My other question is adding a trolling motor to the bow. Just to be clear, this will not be used for ocean trolling, but more for positioning and maneuvering while fishing the bays, back country and the canals in the ICW. I can't find rigging diagrams that show where the tubes from the bow go and where the three additional batteries will go.
Current boat - 2018 270 Dauntless, Twin Mercury 225 Verado
Previous boat - 2013 190 Outrage, Mercury 150 EFI - SOLD

jimh
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Re: 270 Dauntless: Trolling Motor; Single v. Twin Engines; More

Postby jimh » Wed Jun 27, 2018 10:59 am

Call Chuck Bennett at Boston Whaler customer service to get information on the rigging tubes in the bow area of a 270 DAUNTLESS boat.

Re the single v. twin: a top speed difference of 2-MPH does not seem to be worth anything. The twin option will be primarily for peace of mind in having two engines instead of one for redundancy. The value in twin engines is greatest if the boat can be put on plane with just one engine. If a single engine of a twin-engine boat can't get the boat on plane, you would have to continue at off-plane speed in the event of a failure of one engine. You could accomplish that with a small auxiliary engine like an 8-HP.

Divin'Ivan
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Re: 270 Dauntless: Trolling Motor; Single v. Twin Engines; More

Postby Divin'Ivan » Wed Jun 27, 2018 11:21 am

Thanks Jim, I also found a great article that compares both on the 270 Dauntless, although the article primarily talks about the 300 Verado, it does mention the 350 as an update in some places. Below is the link to the article for anyone that may find it useful.

https://www.boatingmag.com/single-vs-twin-outboards-0

I will contact Chuck at Boston Whaler to see if he can help me with the trolling motor question. Only reason I didn't want to go that route first is that Boston Whaler offers the pro angler as an option that includes the connection in the bow for a 36-Volt trolling motor, but the price of that option is ridiculous for what it is: they advertise it at over $12,000 for basically the connection and mounting brackets for a trolling motor and power pole, but it does not include either. It does have a porta-bracket which would be a really nice addition to this boat, but not for $12,000.
Current boat - 2018 270 Dauntless, Twin Mercury 225 Verado
Previous boat - 2013 190 Outrage, Mercury 150 EFI - SOLD

jimh
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Re: 270 Dauntless: Trolling Motor; Single v. Twin Engines; More

Postby jimh » Wed Jun 27, 2018 1:16 pm

I read the linked article about the 270 DAUNTLESS testing with both single (300-HP) and twin (225-HP) engines. The article was informative.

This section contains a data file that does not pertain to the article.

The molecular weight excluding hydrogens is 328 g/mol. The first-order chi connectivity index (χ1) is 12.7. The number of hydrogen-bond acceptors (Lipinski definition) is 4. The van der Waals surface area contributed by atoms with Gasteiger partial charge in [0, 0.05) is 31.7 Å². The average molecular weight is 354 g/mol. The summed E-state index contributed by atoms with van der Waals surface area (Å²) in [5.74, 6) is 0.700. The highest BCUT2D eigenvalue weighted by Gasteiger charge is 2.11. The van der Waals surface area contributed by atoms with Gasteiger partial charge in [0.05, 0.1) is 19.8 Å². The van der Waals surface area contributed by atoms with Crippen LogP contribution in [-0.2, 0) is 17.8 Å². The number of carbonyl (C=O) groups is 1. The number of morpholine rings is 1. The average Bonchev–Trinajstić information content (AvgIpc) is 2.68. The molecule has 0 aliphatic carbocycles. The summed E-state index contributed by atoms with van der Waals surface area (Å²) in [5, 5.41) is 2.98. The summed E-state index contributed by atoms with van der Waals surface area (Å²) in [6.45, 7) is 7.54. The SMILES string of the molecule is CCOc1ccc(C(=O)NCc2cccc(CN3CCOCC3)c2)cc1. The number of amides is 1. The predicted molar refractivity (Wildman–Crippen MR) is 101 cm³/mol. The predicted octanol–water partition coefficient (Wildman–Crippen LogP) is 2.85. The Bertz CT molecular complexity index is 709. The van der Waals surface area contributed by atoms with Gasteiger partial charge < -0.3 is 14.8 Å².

The cost difference looks like $22,000 to upgrade to twins. The fuel economy advantage of the single engine is mentioned, but I am not sure it is particularly large and significant. Let's say you like to cruise around 27-MPH. The fuel burn rates will be

SINGLE = 11.8-GPH at 27-MPH
TWIN = about 12.4-GPH at 27-MPH interpolated from data at 22.6 and 28.7-MPH

The single is going to save about 0.6-gallons every hour you are running at 27-MPH cruise. Let's say you run 100-hours per season and half of that you are at the 27-MPH cruise, or 50-hours. The single engine will save you 30-gallons of fuel a year. At marina fuel dock price of $4.50-per-gallon, you are going to save $135 per year in fuel at cruise. I get the feeling that if you can afford a $100,000 to $125,000 boat, you are not going to worry about $135 a year in added fuel costs.

For slow speed operation, you can shut off one of the twin engines, and then the remaining twin 225-HP engine that is running should use no more fuel and perhaps less fuel than the single 300-HP engine. So I'd say the fuel economy off plane is a wash--no winner or loser.

The boat test data shows an enormous difference in top speed. The twin-engine boat hits 52.7-MPH, and the single only gets to 40.2-MPH. That is a very significant top speed difference, more than 12-MPH. That is worth something, if you need to go really fast. (But Boston Whaler data shows less difference; see below.)

Of course fuel burn at full throttle with either rig is high. The 300 burns 29-GPH at full throttle. The twin 225 engines burn 46-GPH. Let's look at brake specific fuel consumption (BSFC). We figure gasoline has a density of 6.1-lbs/gallon. The single at 300-HP has a BSFC of 0.59-lbs/HP-hour. The twins have a combined BSFC of 0.62.

I looked at the Boston Whaler test data for a 300 and twin 225. The single 300-HP boat hits 44.6-MPH; in BOATTEST's report it only reached 40.2-MPH. That is quite a difference in top speed for the 300-HP version. For the twin 225-HP version, Boston Whaler tests say 53.8-MPH for twin 225-HP engines; BOATTEST says 52.7-MPH, which is reasonably close agreement.

The 225-HP engines should be more durable than the proposed 350-HP engine, since they are both using the same displacement engine block. The 350-HP engine is getting 125-HP more from the same displacement. That is an increase of 55-percent more power. That must be harder on the engine block and its basic components. And any time on plane except full throttle, the twin engines are running at about 1,000-RPM lower engine speed. That alone means less wear on the engines. The twin 225-HP rig may likely run longer with less problems than the highly-tuned 350-HP model.